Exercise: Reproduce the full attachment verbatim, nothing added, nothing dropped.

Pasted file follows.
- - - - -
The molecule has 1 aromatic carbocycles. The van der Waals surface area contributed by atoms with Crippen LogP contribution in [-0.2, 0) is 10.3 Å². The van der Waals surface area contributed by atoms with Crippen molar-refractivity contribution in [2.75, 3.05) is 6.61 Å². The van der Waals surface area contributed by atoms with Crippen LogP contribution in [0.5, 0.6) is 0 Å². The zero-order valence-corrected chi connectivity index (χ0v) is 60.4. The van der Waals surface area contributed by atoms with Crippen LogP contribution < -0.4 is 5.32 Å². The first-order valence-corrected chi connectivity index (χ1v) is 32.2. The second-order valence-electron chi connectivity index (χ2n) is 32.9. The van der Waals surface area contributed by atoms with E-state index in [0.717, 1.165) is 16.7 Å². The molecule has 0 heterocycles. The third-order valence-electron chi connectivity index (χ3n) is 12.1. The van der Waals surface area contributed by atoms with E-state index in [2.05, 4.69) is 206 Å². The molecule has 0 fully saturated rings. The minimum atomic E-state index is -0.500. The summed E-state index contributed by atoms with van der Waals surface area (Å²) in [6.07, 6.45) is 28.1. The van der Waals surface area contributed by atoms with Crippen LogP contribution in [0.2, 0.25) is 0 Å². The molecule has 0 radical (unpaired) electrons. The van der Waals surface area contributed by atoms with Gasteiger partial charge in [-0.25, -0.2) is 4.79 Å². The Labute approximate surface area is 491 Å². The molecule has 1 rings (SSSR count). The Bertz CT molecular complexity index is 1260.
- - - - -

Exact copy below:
The molecule has 1 aromatic carbocycles. The van der Waals surface area contributed by atoms with Crippen LogP contribution in [-0.2, 0) is 10.3 Å². The van der Waals surface area contributed by atoms with Crippen molar-refractivity contribution in [2.75, 3.05) is 6.61 Å². The van der Waals surface area contributed by atoms with Crippen LogP contribution in [0.5, 0.6) is 0 Å². The zero-order valence-corrected chi connectivity index (χ0v) is 60.4. The van der Waals surface area contributed by atoms with Crippen LogP contribution < -0.4 is 5.32 Å². The first-order valence-corrected chi connectivity index (χ1v) is 32.2. The second-order valence-electron chi connectivity index (χ2n) is 32.9. The van der Waals surface area contributed by atoms with E-state index in [0.717, 1.165) is 16.7 Å². The molecule has 0 heterocycles. The third-order valence-electron chi connectivity index (χ3n) is 12.1. The van der Waals surface area contributed by atoms with E-state index in [2.05, 4.69) is 206 Å². The molecule has 0 fully saturated rings. The minimum atomic E-state index is -0.500. The summed E-state index contributed by atoms with van der Waals surface area (Å²) in [6.07, 6.45) is 28.1. The van der Waals surface area contributed by atoms with Crippen LogP contribution in [0.2, 0.25) is 0 Å². The molecule has 0 radical (unpaired) electrons. The van der Waals surface area contributed by atoms with Gasteiger partial charge in [-0.25, -0.2) is 4.79 Å². The Labute approximate surface area is 491 Å². The molecule has 1 rings (SSSR count). The Bertz CT molecular complexity index is 1260.